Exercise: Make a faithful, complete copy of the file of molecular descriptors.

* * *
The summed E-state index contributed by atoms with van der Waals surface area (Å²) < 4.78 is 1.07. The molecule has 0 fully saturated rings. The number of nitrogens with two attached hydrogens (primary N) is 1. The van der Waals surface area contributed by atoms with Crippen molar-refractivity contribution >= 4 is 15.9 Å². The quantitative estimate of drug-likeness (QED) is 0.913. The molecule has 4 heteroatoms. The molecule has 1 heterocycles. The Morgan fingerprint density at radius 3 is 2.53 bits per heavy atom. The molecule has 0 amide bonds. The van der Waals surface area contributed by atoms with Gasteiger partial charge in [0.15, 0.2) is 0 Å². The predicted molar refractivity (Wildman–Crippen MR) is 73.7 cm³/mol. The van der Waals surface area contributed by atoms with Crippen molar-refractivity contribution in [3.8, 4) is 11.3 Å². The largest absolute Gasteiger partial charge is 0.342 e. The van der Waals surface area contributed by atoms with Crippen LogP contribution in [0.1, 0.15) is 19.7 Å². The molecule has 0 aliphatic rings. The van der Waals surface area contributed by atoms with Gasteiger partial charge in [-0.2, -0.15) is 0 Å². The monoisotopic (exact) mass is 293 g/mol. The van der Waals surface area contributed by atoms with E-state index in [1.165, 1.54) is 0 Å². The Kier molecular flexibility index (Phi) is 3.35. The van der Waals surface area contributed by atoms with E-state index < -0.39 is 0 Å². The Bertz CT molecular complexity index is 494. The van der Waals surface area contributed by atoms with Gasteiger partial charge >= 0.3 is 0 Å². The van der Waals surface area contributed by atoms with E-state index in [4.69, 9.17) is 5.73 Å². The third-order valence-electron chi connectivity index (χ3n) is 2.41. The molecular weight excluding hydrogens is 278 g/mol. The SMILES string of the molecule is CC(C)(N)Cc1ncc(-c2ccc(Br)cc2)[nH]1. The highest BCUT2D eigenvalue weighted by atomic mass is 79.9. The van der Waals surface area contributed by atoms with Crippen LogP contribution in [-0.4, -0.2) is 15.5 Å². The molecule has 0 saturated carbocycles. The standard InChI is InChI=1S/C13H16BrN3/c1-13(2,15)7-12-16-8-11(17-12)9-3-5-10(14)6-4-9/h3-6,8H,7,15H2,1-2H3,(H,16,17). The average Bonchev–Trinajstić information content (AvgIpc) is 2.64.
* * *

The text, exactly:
The summed E-state index contributed by atoms with van der Waals surface area (Å²) < 4.78 is 1.07. The molecule has 0 fully saturated rings. The number of nitrogens with two attached hydrogens (primary N) is 1. The van der Waals surface area contributed by atoms with Crippen molar-refractivity contribution >= 4 is 15.9 Å². The quantitative estimate of drug-likeness (QED) is 0.913. The molecule has 4 heteroatoms. The molecule has 1 heterocycles. The Morgan fingerprint density at radius 3 is 2.53 bits per heavy atom. The molecule has 0 amide bonds. The van der Waals surface area contributed by atoms with Gasteiger partial charge in [0.15, 0.2) is 0 Å². The predicted molar refractivity (Wildman–Crippen MR) is 73.7 cm³/mol. The van der Waals surface area contributed by atoms with Crippen molar-refractivity contribution in [3.8, 4) is 11.3 Å². The largest absolute Gasteiger partial charge is 0.342 e. The van der Waals surface area contributed by atoms with Crippen LogP contribution in [0.1, 0.15) is 19.7 Å². The molecule has 0 aliphatic rings. The van der Waals surface area contributed by atoms with Gasteiger partial charge in [-0.2, -0.15) is 0 Å². The monoisotopic (exact) mass is 293 g/mol. The van der Waals surface area contributed by atoms with E-state index in [1.165, 1.54) is 0 Å². The Kier molecular flexibility index (Phi) is 3.35. The van der Waals surface area contributed by atoms with E-state index < -0.39 is 0 Å². The Bertz CT molecular complexity index is 494. The van der Waals surface area contributed by atoms with Gasteiger partial charge >= 0.3 is 0 Å². The van der Waals surface area contributed by atoms with E-state index in [4.69, 9.17) is 5.73 Å². The third-order valence-electron chi connectivity index (χ3n) is 2.41. The molecular weight excluding hydrogens is 278 g/mol. The SMILES string of the molecule is CC(C)(N)Cc1ncc(-c2ccc(Br)cc2)[nH]1. The highest BCUT2D eigenvalue weighted by atomic mass is 79.9. The van der Waals surface area contributed by atoms with Crippen LogP contribution in [-0.4, -0.2) is 15.5 Å². The molecule has 0 saturated carbocycles. The standard InChI is InChI=1S/C13H16BrN3/c1-13(2,15)7-12-16-8-11(17-12)9-3-5-10(14)6-4-9/h3-6,8H,7,15H2,1-2H3,(H,16,17). The average Bonchev–Trinajstić information content (AvgIpc) is 2.64.